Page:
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This spans cars, SUVs, trucks and vans

It's official: all new light vehicles will be required to have backup cameras by May 2018.
 
According to The National Highway Traffic Safety Administration (NHTSA), it has issued a proposed regulation Monday that will require all vehicles with a gross weight rating up to 10,000 pounds to have the backup cameras. This spans cars, SUVs, trucks and vans. 
 
The backup cameras are a result of feedback from consumer groups and families who have or have been affected by a vehicle backing over a child or loved one. Some parents have accidentally backed out of their garage, for example, and did not see their child playing behind the car before doing so. They have called for enhanced auto technology that can allow drivers a clearer view behind the vehicles. 
 
The backup cameras being pushed by the NHTSA will give drivers the ability to see a 10-foot by 20-foot zone directly behind the vehicle. 
 
"We are committed to protecting the most vulnerable victims of back-over accidents—our children and seniors," said Transportation Secretary Anthony Foxx. "As a father, I can only imagine how heart wrenching these types of accidents can be for families, but we hope that today's rule will serve as a significant step toward reducing these tragic accidents."
 
NHTSA estimates that 58 to 69 deaths will be prevented annually once the entire road vehicle fleet has the rear-view systems -- which will likely be by about 2054.


The conversation about backup cameras has been ongoing since 2007 when Congress passed a law that ordered the Transportation Department to have a rule regarding backup cameras on light cars and trucks in place by 2011. The original goal was for all light vehicles to be equipped with them by the 2014 model year, but this has been delayed by many public comment periods and other delays.

The legislation would begin phasing backup cameras into 10 percent of vehicles after May 1, 2016 models, 40 percent a year later and 100 percent in May 2018.

In further efforts to prevent annual auto-related deaths, the NHTSA decided in February to require vehicle-to-vehicle communication systems in all new cars and trucks. The DOT and NHTSA have not yet set forth an exact date for when vehicles will be required to implement V2V technology.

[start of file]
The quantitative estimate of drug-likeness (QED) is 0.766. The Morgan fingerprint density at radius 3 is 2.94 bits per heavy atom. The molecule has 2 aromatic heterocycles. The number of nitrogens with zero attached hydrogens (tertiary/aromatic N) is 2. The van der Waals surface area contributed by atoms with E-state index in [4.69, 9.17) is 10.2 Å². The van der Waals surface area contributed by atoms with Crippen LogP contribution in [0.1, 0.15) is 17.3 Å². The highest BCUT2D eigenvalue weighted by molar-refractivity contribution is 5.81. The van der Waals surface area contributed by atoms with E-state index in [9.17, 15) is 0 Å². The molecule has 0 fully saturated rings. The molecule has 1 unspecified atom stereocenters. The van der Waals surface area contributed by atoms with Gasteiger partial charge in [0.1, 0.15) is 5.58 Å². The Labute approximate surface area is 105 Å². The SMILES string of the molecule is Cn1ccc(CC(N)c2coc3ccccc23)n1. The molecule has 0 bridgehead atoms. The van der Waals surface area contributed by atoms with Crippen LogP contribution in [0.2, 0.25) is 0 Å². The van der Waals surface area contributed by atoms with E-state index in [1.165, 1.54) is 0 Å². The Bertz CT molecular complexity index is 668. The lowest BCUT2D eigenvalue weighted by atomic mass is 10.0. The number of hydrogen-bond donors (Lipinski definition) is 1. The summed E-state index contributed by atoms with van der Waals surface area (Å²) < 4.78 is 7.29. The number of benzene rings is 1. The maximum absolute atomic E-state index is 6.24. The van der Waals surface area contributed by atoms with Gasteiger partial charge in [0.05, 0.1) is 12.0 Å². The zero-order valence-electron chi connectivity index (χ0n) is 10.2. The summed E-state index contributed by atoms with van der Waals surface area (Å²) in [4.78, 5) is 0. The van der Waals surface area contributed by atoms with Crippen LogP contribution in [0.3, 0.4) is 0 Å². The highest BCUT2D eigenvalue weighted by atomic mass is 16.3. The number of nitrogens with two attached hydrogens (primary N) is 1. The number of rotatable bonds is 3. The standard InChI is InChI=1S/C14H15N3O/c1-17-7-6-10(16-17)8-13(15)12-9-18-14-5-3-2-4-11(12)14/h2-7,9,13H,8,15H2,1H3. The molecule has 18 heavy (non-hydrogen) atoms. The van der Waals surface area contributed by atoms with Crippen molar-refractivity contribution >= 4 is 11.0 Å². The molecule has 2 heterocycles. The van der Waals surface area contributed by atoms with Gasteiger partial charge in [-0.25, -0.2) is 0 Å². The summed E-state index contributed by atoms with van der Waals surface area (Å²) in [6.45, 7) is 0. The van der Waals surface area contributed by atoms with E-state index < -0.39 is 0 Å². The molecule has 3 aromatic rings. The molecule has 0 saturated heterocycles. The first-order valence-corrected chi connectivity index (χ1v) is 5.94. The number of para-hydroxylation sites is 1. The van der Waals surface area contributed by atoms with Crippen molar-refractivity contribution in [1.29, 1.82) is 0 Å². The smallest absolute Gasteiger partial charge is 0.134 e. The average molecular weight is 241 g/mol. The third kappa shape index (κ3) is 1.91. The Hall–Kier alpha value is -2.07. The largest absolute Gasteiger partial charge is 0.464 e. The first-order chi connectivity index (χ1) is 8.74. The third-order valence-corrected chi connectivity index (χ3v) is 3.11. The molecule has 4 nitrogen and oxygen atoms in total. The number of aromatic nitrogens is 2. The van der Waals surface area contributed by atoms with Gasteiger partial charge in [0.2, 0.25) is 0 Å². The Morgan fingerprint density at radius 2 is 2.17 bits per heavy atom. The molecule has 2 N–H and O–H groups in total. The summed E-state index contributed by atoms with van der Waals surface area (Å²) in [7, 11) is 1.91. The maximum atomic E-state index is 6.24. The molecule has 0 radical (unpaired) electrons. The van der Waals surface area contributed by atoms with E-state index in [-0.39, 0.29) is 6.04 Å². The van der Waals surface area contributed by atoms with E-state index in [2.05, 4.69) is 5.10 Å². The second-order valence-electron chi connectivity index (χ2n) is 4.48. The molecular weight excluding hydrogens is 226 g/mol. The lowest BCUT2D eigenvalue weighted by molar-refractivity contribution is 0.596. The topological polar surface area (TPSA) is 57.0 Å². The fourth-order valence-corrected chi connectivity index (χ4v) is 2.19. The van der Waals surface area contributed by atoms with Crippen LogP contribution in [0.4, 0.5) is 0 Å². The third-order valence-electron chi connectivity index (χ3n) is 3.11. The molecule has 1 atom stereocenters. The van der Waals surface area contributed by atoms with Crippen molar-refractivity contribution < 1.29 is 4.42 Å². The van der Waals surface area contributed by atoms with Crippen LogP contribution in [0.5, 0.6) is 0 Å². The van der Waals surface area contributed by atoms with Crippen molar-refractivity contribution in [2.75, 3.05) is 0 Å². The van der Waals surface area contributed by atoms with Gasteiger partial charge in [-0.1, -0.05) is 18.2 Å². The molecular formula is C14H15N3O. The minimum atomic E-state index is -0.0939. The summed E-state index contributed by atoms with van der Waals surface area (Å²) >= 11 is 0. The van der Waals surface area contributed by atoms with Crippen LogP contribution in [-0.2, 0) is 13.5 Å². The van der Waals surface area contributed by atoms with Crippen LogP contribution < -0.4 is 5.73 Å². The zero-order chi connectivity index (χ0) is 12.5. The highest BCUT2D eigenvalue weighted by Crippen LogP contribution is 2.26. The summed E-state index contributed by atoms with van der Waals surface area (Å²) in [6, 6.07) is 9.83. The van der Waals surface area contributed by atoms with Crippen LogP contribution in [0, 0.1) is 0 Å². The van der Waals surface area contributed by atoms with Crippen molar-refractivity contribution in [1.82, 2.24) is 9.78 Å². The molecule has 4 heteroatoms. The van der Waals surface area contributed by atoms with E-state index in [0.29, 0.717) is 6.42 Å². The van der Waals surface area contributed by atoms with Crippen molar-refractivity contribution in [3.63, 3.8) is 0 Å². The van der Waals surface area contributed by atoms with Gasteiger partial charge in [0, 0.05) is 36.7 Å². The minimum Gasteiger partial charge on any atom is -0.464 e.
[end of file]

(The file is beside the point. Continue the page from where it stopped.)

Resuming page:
Source: NHTSA



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RE: Another stupid law
By M'n'M on 4/1/2014 10:25:27 PM , Rating: 2
quote:
It must be nice to not be human. Unfortunately, we actual humans are prone to making mistakes - no matter how much we strive not to. Personal responsibility doesn't un-flatten an extra-flat brat...

While I agree that "to err is human" let's not kid ourselves either. The kids getting backed over are being done-in by their parents, or granmPa/Ma or some other relation. These are random kids getting run over by the local idiot. The very people who should be most careful about where their kids are and what they're doing, aren't.

Most people have an "accident" and say, "oh well, it's just an accident". I say that's a crap attitude. In 35 years of driving I've never had an accident (though I've been hit 3x when stopped) because I pay attention and know what I'm doing. Maybe if people had my attitude and not (seemingly) yours, they'd be less "accidents", let alone the meager amount that include backing over kids.

Again let's recall what's being mandated and how effective it's ardent supporter (the Govt) says it hopes it'll be. If seat belts failed 75% of the time would you call that a success ?

ps - TPM was mandated because it was thought that the higher rollover rate of SUVs was (partially) caused by tires not being maintained by their careless owners. And when these tires overheated and blew out, people "lost control" and were killed as a result. This, as anyone who drives for real knows, is crap. While under-inflated tires can indeed overheat and blowout, that shouldn't cause loss of control. Nope THAT is caused by panicky drivers who do stupid things like jerk on the wheel or jam on the brakes in a vehicle that isn't a Miata. I can attest to blowing out a few tires at high speeds on various cars and one Jeep and guess what, I'm still here. TPM was intended to let these morons know their tire was under-inflated before it had months of abuse (and failed), not to let you know you just ran over a nail during a road trip.

How about we start mandating stuff that will really make a difference in the ~40k people killed in car "accidents" each year. Until your self driving cars come along (and find new ways to crash) how about we test every driver every 2 or 3 years with a real driving test, one that shows real driving deficiencies. Or mandate a "high performance" (not racing) school be attended every 2 or 3 years. It might cost you a $1000/yr but if it saves just 1 life isn't it worth it ? You can put off that new cellphone until next year, after all driving is a privilege not a right ... right ?


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